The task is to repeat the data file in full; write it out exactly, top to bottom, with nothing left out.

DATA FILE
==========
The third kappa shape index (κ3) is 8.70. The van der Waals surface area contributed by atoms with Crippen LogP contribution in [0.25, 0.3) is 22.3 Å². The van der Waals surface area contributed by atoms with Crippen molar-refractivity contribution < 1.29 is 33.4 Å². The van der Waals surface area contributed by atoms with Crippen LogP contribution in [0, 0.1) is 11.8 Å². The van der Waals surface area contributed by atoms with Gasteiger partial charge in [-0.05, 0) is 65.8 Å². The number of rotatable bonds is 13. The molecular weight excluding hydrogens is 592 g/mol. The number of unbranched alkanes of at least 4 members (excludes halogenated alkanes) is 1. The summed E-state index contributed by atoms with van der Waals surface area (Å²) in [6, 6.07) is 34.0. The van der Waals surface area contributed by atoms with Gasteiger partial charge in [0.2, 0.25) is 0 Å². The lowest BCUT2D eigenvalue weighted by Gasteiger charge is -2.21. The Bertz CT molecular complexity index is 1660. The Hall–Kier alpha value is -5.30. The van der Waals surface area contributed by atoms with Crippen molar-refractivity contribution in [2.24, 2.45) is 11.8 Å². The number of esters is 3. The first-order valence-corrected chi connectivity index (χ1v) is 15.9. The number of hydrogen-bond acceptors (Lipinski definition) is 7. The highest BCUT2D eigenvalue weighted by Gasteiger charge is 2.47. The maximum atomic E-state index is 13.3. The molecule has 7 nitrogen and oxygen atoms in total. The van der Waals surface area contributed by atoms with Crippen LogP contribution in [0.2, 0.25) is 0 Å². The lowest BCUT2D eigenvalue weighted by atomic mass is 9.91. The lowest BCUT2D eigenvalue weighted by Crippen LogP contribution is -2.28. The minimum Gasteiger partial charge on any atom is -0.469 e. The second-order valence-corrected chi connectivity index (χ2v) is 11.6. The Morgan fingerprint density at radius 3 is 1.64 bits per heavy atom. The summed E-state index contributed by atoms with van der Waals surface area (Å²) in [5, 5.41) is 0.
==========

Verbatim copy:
The third kappa shape index (κ3) is 8.70. The van der Waals surface area contributed by atoms with Crippen LogP contribution in [0.25, 0.3) is 22.3 Å². The van der Waals surface area contributed by atoms with Crippen molar-refractivity contribution < 1.29 is 33.4 Å². The van der Waals surface area contributed by atoms with Crippen LogP contribution in [0, 0.1) is 11.8 Å². The van der Waals surface area contributed by atoms with Gasteiger partial charge in [-0.05, 0) is 65.8 Å². The number of rotatable bonds is 13. The molecular weight excluding hydrogens is 592 g/mol. The number of unbranched alkanes of at least 4 members (excludes halogenated alkanes) is 1. The summed E-state index contributed by atoms with van der Waals surface area (Å²) in [6, 6.07) is 34.0. The van der Waals surface area contributed by atoms with Gasteiger partial charge in [0.2, 0.25) is 0 Å². The lowest BCUT2D eigenvalue weighted by Gasteiger charge is -2.21. The Bertz CT molecular complexity index is 1660. The Hall–Kier alpha value is -5.30. The van der Waals surface area contributed by atoms with Crippen molar-refractivity contribution in [2.24, 2.45) is 11.8 Å². The number of esters is 3. The first-order valence-corrected chi connectivity index (χ1v) is 15.9. The number of hydrogen-bond acceptors (Lipinski definition) is 7. The highest BCUT2D eigenvalue weighted by Gasteiger charge is 2.47. The maximum atomic E-state index is 13.3. The molecule has 7 nitrogen and oxygen atoms in total. The van der Waals surface area contributed by atoms with Crippen LogP contribution in [0.2, 0.25) is 0 Å². The lowest BCUT2D eigenvalue weighted by atomic mass is 9.91. The lowest BCUT2D eigenvalue weighted by Crippen LogP contribution is -2.28. The minimum Gasteiger partial charge on any atom is -0.469 e. The second-order valence-corrected chi connectivity index (χ2v) is 11.6. The Morgan fingerprint density at radius 3 is 1.64 bits per heavy atom. The summed E-state index contributed by atoms with van der Waals surface area (Å²) in [5, 5.41) is 0.